Cook's security guards arrested in Jerusalem

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The Independent Online

Robin Cook's trip to the Middle East suddenly turned sour yesterday when two security men provided by his Palestinian hosts were arrested by Israeli police in Jerusalem.

Robin Cook's trip to the Middle East suddenly turned sour yesterday when two security men provided by his Palestinian hosts were arrested by Israeli police in Jerusalem.

The incident occurred as the Foreign Secretary was about to fly home, after a delicate three-day peace-making trip in which he painstakingly sought to avoid the acrimony that plagued his last trip 18 months ago.

He had pronounced his trip a "success" before two guards from the Palestinian Liberation Organisation were detained and accused of attacking an Israeli guard.

It began after Mr Cook arrived at the American Colony Hotel, in the divided city's Arab quarter, for talks with Yasser Arafat's representative in Jerusalem, Faisel al Husseini.

Mr Cook's entourage was accompanied by an officer from Shin Bet, Israel's internal security force, who had joined the group when it re-entered Israel after an overnight visit to the Gaza Strip.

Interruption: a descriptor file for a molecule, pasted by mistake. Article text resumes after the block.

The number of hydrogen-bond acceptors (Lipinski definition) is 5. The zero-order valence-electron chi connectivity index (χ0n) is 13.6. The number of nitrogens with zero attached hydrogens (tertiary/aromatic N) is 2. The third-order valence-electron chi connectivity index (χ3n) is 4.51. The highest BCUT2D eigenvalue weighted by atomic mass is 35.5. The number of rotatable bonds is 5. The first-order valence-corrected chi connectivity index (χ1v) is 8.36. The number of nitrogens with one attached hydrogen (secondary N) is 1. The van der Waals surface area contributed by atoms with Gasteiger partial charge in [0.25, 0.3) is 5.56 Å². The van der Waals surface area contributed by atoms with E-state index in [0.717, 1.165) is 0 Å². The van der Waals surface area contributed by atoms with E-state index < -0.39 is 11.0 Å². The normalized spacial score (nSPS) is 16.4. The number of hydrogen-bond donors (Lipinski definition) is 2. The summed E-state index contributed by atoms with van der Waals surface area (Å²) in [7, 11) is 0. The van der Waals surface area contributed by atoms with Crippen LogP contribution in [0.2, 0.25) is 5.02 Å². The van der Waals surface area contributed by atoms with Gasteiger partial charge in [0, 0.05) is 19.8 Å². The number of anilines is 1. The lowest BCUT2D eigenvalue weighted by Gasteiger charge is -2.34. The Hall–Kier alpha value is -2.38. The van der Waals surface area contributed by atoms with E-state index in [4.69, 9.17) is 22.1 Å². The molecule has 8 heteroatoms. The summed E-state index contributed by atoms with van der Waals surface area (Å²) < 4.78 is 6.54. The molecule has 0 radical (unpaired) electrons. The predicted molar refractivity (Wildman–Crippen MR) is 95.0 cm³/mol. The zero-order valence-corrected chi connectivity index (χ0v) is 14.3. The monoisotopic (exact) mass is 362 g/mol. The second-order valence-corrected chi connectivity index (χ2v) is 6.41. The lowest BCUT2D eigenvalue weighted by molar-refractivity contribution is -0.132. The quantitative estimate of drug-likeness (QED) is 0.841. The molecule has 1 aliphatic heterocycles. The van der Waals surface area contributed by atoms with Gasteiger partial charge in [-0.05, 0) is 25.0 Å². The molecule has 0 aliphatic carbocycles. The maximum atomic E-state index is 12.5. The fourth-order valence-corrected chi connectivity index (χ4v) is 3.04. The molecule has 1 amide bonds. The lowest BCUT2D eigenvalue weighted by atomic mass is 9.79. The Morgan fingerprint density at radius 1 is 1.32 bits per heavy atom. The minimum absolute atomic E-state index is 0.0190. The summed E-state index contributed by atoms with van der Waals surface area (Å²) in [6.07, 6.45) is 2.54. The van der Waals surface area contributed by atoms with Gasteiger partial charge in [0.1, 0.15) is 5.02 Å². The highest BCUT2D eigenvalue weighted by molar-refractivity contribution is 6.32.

The Palestinians barred the Shin Bet officer from attending Mr Cook's lunch meeting at the hotel. An Israeli police spokesman said the two men physically attacked the security guard. After being barred, the Shin Bet officer called in the police, who demanded that the two men come out of the hotel and give themselves up.

Asked before the arrests about problems between the security forces, Mr Cook declined to comment, describing the issue as "sensitive". But afterwards Mr Husseini was clearly fuming: "They were trying to humiliate not only us but also the British delegation," he said.

The incident endedan otherwise uncontroversial mission by Mr Cook.

As he ended his visit Mr Cook said that he had achieved his trip's objectives. These included arguing the merits of pressing on anew towards a 'balanced' and 'durable' agreement, after the process was halted during the government of Benjamin Netanyahu.

"We understand that this is a window of opportunity that has to be seized." he said, "Every time I have returned here, there are more settlements (in the occupied territories) and more fixed points in the landscape. With every passing year it is more difficult to achieve a just settlement, acceptable to both sides," he said.

This is a message aimed at the Palestinians, and particularly Yasser Arafat. A weary-looking and ageing Mr Arafat met Mr Cook on Monday night in Gaza. The mood was friendly enough; the Foreign Secretary publicly called the Palestinian leader "Yasser", and walked arm-in-arm.

But there was a bottom line to the Foreign Secretary's message, which could be translated as - "Take your chance now, while you, Mr Arafat, are still around and while Israel has a leader apparently willing to do business. Better a bad deal than none at all."

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